NASA Ames' 'Second Life' Blends Cyberspace with Outer Space

DALLAS, Texas ? Taking a step into the new frontier, NASAAmes Research Center, under the direction of Simon ?Pete? Worden, has launchedan island in Second Life, an online 3-D virtual world created,shaped, and owned by its participants.

If successful, the partnership could offer a powerful newtool to increase global participation in NASA?s exploration agenda, one day allowingthe public to ?take part? in returning to the Moon, future missions to Mars, the ?asteroidsand beyond?all without the need of a spacesuit.

Worden,both in avatar form?known as Simon Pete Raymaker?as well as in person, spoke Saturdayat the National Space Society?s (NSS) 26th annual International Space DevelopmentConference being held here.

?We at NASA are working hard to create opportunities forwhat I might call participatory exploration,? Worden?s avatar told participantsat today?s panel. An avatar is an out-of-body, Internet representation of herselfor himself, alive and well and working within cyberspace.


Wordendetailed the work of the space agency?s CoLab?a Collaborative Space ExplorationLaboratory being developed to partner with technologists and theentrepreneurial community. CoLab is an online space where individuals cancollaborate in Second Life.

Appearing as an avatar, Worden spoke from a digitized NASAIsland to conference attendees, spotlighting a number of future opportunitiesunfolding in the space agency?s vision for space exploration.

Projected onto two giant screens on either side of the podium,conference antendees watched as Worden?s avatar simutaneously ?addressed? agroup of Second Life avatars in their virtual world?citizens with names like SpacePioneer Michael Widget and Space Settler Rocket Sellers. Meanwhile on the otherscreen, Worden?s avatar "spoke" to the real world audience.

?We?re using the power of virtual environments to expand ourreach,? Worden said. ?We are looking at how this island can be a portal for allto fly along on space missions. Real data from real missions such as theInternational Space Station can be ported into virtual environments,? he added.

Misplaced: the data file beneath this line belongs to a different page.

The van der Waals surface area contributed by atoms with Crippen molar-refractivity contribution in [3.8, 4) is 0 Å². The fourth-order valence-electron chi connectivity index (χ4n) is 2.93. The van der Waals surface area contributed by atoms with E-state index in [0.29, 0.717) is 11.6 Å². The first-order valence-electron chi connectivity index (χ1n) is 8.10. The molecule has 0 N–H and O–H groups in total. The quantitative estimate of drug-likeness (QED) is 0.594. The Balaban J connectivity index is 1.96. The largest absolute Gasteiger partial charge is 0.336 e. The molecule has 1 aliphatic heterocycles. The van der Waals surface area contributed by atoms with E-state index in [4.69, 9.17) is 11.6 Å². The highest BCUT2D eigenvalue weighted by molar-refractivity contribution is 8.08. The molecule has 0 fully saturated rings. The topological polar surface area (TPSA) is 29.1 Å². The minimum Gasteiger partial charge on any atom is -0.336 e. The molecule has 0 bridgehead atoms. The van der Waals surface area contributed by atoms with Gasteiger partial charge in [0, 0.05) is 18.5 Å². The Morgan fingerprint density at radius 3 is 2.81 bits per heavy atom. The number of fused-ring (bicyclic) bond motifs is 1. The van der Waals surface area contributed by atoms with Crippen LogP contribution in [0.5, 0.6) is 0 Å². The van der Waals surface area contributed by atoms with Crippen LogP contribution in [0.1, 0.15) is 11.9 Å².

The technology, though, is not without its drawbacks asWorden?s avatar crashed several times, forcing the real-life NASA Ames directorto come out from the behind the curtain and meet his public.

?We can walk or fly along with a lunar rover as it makes itsway over the lunar landscape,? Worden said. ?Your avatar can explore along withthose of scientists and engineers managing the mission.?

Worden said that, in this manner, everyone can participatein space exploration. ?When the next people step onto the surface of the Moonin a little over a decade, your avatar could be with them,? he noted.

Activate opportunity

The use of virtual worlds, Second Life, as well as thedevelopment of open source software?called Cosmos Code by Worden, is beingchampioned by NASA in new partnerships with traditional and non-traditionalentities, he said.

By matching the attributes of cyberspace with small,inexpensive space probes using micro-satellite technologies, a new world of spaceexploration is feasible, Worden suggested. ?As we expand into and settle thesolar system?we?ll all be going.?

?This is not your father?s space program,? Worden said. ?The newtechnology of virtual life in cyberspace means we can all participate in thevision for space exploration. The revolution in nanotechnology means we can dopretty surprising things in very small packages too.?

Worden told that one of the key objectives of thevision is to activate the private sector to activate opportunity. Using thecyberspace tools and techniques being created via partnerships at Ames ResearchCenter, individuals can design projects, analyze data, ?or just go along forthe ride,? he said.

Asfor Ames being in the San Francisco/Silicon Valley area?that?s been a bigassist in stirring up the creative juices, Worden explained. ?We start seeingpeople come over that actually have big wallets as well as big ideas?so that?sbeen helpful.?

Following Worden's presentation, NSS executive director George Whitesides announced that the society had also established an island in Second Life adjacent to the NASA Ames virtual domain.

NOTE: Theviews of this article are the author's and do not reflect the policies of the NationalSpace Society.

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Leonard David
Space Insider Columnist

Leonard David is an award-winning space journalist who has been reporting on space activities for more than 50 years. Currently writing as's Space Insider Columnist among his other projects, Leonard has authored numerous books on space exploration, Mars missions and more, with his latest being "Moon Rush: The New Space Race" published in 2019 by National Geographic. He also wrote "Mars: Our Future on the Red Planet" released in 2016 by National Geographic. Leonard  has served as a correspondent for SpaceNews, Scientific American and Aerospace America for the AIAA. He was received many awards, including the first Ordway Award for Sustained Excellence in Spaceflight History in 2015 at the AAS Wernher von Braun Memorial Symposium. You can find out Leonard's latest project at his website and on Twitter.